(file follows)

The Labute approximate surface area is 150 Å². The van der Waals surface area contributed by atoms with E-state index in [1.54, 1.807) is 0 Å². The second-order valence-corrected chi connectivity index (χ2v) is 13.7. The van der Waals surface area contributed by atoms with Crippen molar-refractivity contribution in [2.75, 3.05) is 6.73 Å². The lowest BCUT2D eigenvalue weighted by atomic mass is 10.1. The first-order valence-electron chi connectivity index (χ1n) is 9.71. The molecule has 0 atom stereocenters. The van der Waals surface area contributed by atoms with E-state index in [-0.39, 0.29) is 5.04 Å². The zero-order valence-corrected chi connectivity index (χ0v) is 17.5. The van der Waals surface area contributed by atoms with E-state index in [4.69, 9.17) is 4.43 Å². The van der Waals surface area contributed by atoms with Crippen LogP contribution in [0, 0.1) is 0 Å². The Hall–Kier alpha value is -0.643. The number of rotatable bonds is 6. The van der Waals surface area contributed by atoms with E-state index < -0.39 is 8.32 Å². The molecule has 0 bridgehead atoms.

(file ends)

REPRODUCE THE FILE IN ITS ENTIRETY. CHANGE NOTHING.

The Labute approximate surface area is 150 Å². The van der Waals surface area contributed by atoms with E-state index in [1.54, 1.807) is 0 Å². The second-order valence-corrected chi connectivity index (χ2v) is 13.7. The van der Waals surface area contributed by atoms with Crippen molar-refractivity contribution in [2.75, 3.05) is 6.73 Å². The lowest BCUT2D eigenvalue weighted by atomic mass is 10.1. The first-order valence-electron chi connectivity index (χ1n) is 9.71. The molecule has 0 atom stereocenters. The van der Waals surface area contributed by atoms with E-state index in [-0.39, 0.29) is 5.04 Å². The zero-order valence-corrected chi connectivity index (χ0v) is 17.5. The van der Waals surface area contributed by atoms with E-state index in [4.69, 9.17) is 4.43 Å². The van der Waals surface area contributed by atoms with Crippen LogP contribution in [0, 0.1) is 0 Å². The Hall–Kier alpha value is -0.643. The number of rotatable bonds is 6. The van der Waals surface area contributed by atoms with E-state index < -0.39 is 8.32 Å². The molecule has 0 bridgehead atoms.